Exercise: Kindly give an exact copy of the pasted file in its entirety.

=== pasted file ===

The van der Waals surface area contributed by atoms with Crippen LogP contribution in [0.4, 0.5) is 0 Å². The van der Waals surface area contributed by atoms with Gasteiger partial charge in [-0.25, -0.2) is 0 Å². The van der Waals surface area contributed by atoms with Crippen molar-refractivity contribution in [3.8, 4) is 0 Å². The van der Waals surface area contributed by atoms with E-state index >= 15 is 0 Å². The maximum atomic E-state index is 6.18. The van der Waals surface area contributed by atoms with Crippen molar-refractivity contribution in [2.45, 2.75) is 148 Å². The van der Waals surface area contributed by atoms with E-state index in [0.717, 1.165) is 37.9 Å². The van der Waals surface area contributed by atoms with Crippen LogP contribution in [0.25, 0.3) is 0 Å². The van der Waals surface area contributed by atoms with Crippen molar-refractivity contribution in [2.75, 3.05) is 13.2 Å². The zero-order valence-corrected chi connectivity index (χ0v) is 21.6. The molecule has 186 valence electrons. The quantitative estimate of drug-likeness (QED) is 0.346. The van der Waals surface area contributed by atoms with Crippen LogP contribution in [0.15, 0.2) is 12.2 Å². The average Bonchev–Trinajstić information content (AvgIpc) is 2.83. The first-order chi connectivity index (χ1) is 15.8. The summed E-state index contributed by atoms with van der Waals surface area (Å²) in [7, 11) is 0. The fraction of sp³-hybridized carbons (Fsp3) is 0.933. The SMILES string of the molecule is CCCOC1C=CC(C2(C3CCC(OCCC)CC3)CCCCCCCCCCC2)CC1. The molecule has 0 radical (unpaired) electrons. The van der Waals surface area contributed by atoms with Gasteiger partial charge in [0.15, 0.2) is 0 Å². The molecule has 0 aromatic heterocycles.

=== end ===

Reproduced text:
The van der Waals surface area contributed by atoms with Crippen LogP contribution in [0.4, 0.5) is 0 Å². The van der Waals surface area contributed by atoms with Gasteiger partial charge in [-0.25, -0.2) is 0 Å². The van der Waals surface area contributed by atoms with Crippen molar-refractivity contribution in [3.8, 4) is 0 Å². The van der Waals surface area contributed by atoms with E-state index >= 15 is 0 Å². The maximum atomic E-state index is 6.18. The van der Waals surface area contributed by atoms with Crippen molar-refractivity contribution in [2.45, 2.75) is 148 Å². The van der Waals surface area contributed by atoms with E-state index in [0.717, 1.165) is 37.9 Å². The van der Waals surface area contributed by atoms with Crippen LogP contribution in [0.25, 0.3) is 0 Å². The van der Waals surface area contributed by atoms with Crippen molar-refractivity contribution in [2.75, 3.05) is 13.2 Å². The zero-order valence-corrected chi connectivity index (χ0v) is 21.6. The molecule has 186 valence electrons. The quantitative estimate of drug-likeness (QED) is 0.346. The van der Waals surface area contributed by atoms with Crippen LogP contribution in [0.15, 0.2) is 12.2 Å². The average Bonchev–Trinajstić information content (AvgIpc) is 2.83. The first-order chi connectivity index (χ1) is 15.8. The summed E-state index contributed by atoms with van der Waals surface area (Å²) in [7, 11) is 0. The fraction of sp³-hybridized carbons (Fsp3) is 0.933. The SMILES string of the molecule is CCCOC1C=CC(C2(C3CCC(OCCC)CC3)CCCCCCCCCCC2)CC1. The molecule has 0 radical (unpaired) electrons. The van der Waals surface area contributed by atoms with Gasteiger partial charge in [0.15, 0.2) is 0 Å². The molecule has 0 aromatic heterocycles.